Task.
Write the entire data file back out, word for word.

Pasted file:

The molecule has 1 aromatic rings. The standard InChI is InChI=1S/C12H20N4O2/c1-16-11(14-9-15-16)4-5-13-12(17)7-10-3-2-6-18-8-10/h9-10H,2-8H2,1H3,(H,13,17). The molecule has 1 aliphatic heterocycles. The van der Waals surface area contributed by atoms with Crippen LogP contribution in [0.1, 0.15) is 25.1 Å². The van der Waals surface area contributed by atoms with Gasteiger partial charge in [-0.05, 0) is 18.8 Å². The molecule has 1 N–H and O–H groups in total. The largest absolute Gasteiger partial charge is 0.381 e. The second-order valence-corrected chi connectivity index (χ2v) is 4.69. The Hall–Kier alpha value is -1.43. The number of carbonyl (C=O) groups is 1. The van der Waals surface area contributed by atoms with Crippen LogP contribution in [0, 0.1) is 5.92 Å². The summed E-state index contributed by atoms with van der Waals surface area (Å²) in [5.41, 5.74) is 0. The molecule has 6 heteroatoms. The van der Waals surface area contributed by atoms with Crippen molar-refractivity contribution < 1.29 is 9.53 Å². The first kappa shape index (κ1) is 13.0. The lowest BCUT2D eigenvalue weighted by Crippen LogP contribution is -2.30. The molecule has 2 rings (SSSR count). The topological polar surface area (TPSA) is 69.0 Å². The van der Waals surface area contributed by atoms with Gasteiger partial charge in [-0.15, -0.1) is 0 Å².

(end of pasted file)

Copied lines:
The molecule has 1 aromatic rings. The standard InChI is InChI=1S/C12H20N4O2/c1-16-11(14-9-15-16)4-5-13-12(17)7-10-3-2-6-18-8-10/h9-10H,2-8H2,1H3,(H,13,17). The molecule has 1 aliphatic heterocycles. The van der Waals surface area contributed by atoms with Crippen LogP contribution in [0.1, 0.15) is 25.1 Å². The van der Waals surface area contributed by atoms with Gasteiger partial charge in [-0.05, 0) is 18.8 Å². The molecule has 1 N–H and O–H groups in total. The largest absolute Gasteiger partial charge is 0.381 e. The second-order valence-corrected chi connectivity index (χ2v) is 4.69. The Hall–Kier alpha value is -1.43. The number of carbonyl (C=O) groups is 1. The van der Waals surface area contributed by atoms with Crippen LogP contribution in [0, 0.1) is 5.92 Å². The summed E-state index contributed by atoms with van der Waals surface area (Å²) in [5.41, 5.74) is 0. The molecule has 6 heteroatoms. The van der Waals surface area contributed by atoms with Crippen molar-refractivity contribution < 1.29 is 9.53 Å². The first kappa shape index (κ1) is 13.0. The lowest BCUT2D eigenvalue weighted by Crippen LogP contribution is -2.30. The molecule has 2 rings (SSSR count). The topological polar surface area (TPSA) is 69.0 Å². The van der Waals surface area contributed by atoms with Gasteiger partial charge in [-0.15, -0.1) is 0 Å².